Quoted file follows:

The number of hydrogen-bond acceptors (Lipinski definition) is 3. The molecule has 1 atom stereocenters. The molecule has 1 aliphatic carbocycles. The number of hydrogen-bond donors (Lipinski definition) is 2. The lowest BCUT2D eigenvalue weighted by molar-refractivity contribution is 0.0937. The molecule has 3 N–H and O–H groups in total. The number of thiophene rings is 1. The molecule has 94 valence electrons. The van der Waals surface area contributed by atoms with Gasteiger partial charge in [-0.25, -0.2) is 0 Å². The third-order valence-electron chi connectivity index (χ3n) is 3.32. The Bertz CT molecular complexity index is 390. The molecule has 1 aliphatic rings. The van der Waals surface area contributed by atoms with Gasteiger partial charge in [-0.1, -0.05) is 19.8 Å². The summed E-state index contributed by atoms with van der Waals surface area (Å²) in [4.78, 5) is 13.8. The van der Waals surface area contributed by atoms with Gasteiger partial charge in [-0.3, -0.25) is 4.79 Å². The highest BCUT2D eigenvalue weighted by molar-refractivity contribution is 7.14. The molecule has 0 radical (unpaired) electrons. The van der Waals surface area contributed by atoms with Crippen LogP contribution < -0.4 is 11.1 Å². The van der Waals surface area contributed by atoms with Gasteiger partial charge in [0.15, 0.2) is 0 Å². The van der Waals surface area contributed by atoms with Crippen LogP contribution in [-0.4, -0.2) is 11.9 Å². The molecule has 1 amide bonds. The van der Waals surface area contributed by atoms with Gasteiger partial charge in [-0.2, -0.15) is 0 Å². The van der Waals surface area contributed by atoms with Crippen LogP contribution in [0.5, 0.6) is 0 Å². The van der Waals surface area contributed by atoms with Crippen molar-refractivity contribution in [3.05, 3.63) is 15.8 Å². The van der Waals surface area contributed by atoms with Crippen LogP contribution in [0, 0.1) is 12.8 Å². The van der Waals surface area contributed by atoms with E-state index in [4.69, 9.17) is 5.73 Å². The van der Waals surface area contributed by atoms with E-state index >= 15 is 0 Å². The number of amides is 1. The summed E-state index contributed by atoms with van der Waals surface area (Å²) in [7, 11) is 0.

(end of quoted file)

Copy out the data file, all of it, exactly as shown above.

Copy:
The number of hydrogen-bond acceptors (Lipinski definition) is 3. The molecule has 1 atom stereocenters. The molecule has 1 aliphatic carbocycles. The number of hydrogen-bond donors (Lipinski definition) is 2. The lowest BCUT2D eigenvalue weighted by molar-refractivity contribution is 0.0937. The molecule has 3 N–H and O–H groups in total. The number of thiophene rings is 1. The molecule has 94 valence electrons. The van der Waals surface area contributed by atoms with Gasteiger partial charge in [-0.25, -0.2) is 0 Å². The third-order valence-electron chi connectivity index (χ3n) is 3.32. The Bertz CT molecular complexity index is 390. The molecule has 1 aliphatic rings. The van der Waals surface area contributed by atoms with Gasteiger partial charge in [-0.1, -0.05) is 19.8 Å². The summed E-state index contributed by atoms with van der Waals surface area (Å²) in [4.78, 5) is 13.8. The van der Waals surface area contributed by atoms with Gasteiger partial charge in [-0.3, -0.25) is 4.79 Å². The highest BCUT2D eigenvalue weighted by molar-refractivity contribution is 7.14. The molecule has 0 radical (unpaired) electrons. The van der Waals surface area contributed by atoms with Crippen LogP contribution < -0.4 is 11.1 Å². The van der Waals surface area contributed by atoms with Gasteiger partial charge in [0.15, 0.2) is 0 Å². The van der Waals surface area contributed by atoms with Crippen LogP contribution in [-0.4, -0.2) is 11.9 Å². The molecule has 1 amide bonds. The van der Waals surface area contributed by atoms with Gasteiger partial charge in [-0.2, -0.15) is 0 Å². The van der Waals surface area contributed by atoms with Crippen LogP contribution in [0.5, 0.6) is 0 Å². The van der Waals surface area contributed by atoms with Crippen molar-refractivity contribution in [3.05, 3.63) is 15.8 Å². The van der Waals surface area contributed by atoms with Crippen LogP contribution in [0, 0.1) is 12.8 Å². The van der Waals surface area contributed by atoms with E-state index in [4.69, 9.17) is 5.73 Å². The van der Waals surface area contributed by atoms with E-state index >= 15 is 0 Å². The number of amides is 1. The summed E-state index contributed by atoms with van der Waals surface area (Å²) in [7, 11) is 0.